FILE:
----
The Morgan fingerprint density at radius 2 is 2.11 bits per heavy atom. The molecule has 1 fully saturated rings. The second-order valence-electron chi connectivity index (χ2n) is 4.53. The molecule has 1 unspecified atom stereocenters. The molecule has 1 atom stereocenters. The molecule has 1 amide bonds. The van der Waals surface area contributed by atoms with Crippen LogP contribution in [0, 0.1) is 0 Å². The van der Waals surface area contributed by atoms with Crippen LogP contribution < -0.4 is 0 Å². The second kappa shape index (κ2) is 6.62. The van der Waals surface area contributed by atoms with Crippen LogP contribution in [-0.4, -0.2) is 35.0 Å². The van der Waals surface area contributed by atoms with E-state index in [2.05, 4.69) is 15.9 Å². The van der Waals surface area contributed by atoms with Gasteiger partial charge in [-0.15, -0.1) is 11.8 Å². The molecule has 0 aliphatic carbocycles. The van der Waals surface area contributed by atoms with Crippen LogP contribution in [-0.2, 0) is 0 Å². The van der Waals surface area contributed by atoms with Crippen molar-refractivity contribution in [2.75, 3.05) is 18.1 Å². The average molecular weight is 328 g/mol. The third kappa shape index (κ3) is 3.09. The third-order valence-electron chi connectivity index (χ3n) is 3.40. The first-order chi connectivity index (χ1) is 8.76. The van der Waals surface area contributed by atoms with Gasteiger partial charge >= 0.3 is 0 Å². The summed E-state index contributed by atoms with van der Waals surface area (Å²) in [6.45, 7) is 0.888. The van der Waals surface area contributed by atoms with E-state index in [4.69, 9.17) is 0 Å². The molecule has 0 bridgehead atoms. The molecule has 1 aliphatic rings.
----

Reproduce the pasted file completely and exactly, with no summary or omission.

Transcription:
The Morgan fingerprint density at radius 2 is 2.11 bits per heavy atom. The molecule has 1 fully saturated rings. The second-order valence-electron chi connectivity index (χ2n) is 4.53. The molecule has 1 unspecified atom stereocenters. The molecule has 1 atom stereocenters. The molecule has 1 amide bonds. The van der Waals surface area contributed by atoms with Crippen LogP contribution in [0, 0.1) is 0 Å². The van der Waals surface area contributed by atoms with Crippen LogP contribution < -0.4 is 0 Å². The second kappa shape index (κ2) is 6.62. The van der Waals surface area contributed by atoms with Crippen LogP contribution in [-0.4, -0.2) is 35.0 Å². The van der Waals surface area contributed by atoms with E-state index in [2.05, 4.69) is 15.9 Å². The van der Waals surface area contributed by atoms with Gasteiger partial charge in [-0.15, -0.1) is 11.8 Å². The molecule has 0 aliphatic carbocycles. The van der Waals surface area contributed by atoms with Crippen LogP contribution in [-0.2, 0) is 0 Å². The van der Waals surface area contributed by atoms with Crippen molar-refractivity contribution in [2.75, 3.05) is 18.1 Å². The average molecular weight is 328 g/mol. The third kappa shape index (κ3) is 3.09. The third-order valence-electron chi connectivity index (χ3n) is 3.40. The first-order chi connectivity index (χ1) is 8.76. The van der Waals surface area contributed by atoms with Gasteiger partial charge >= 0.3 is 0 Å². The summed E-state index contributed by atoms with van der Waals surface area (Å²) in [6.45, 7) is 0.888. The van der Waals surface area contributed by atoms with E-state index in [4.69, 9.17) is 0 Å². The molecule has 0 bridgehead atoms. The molecule has 1 aliphatic rings.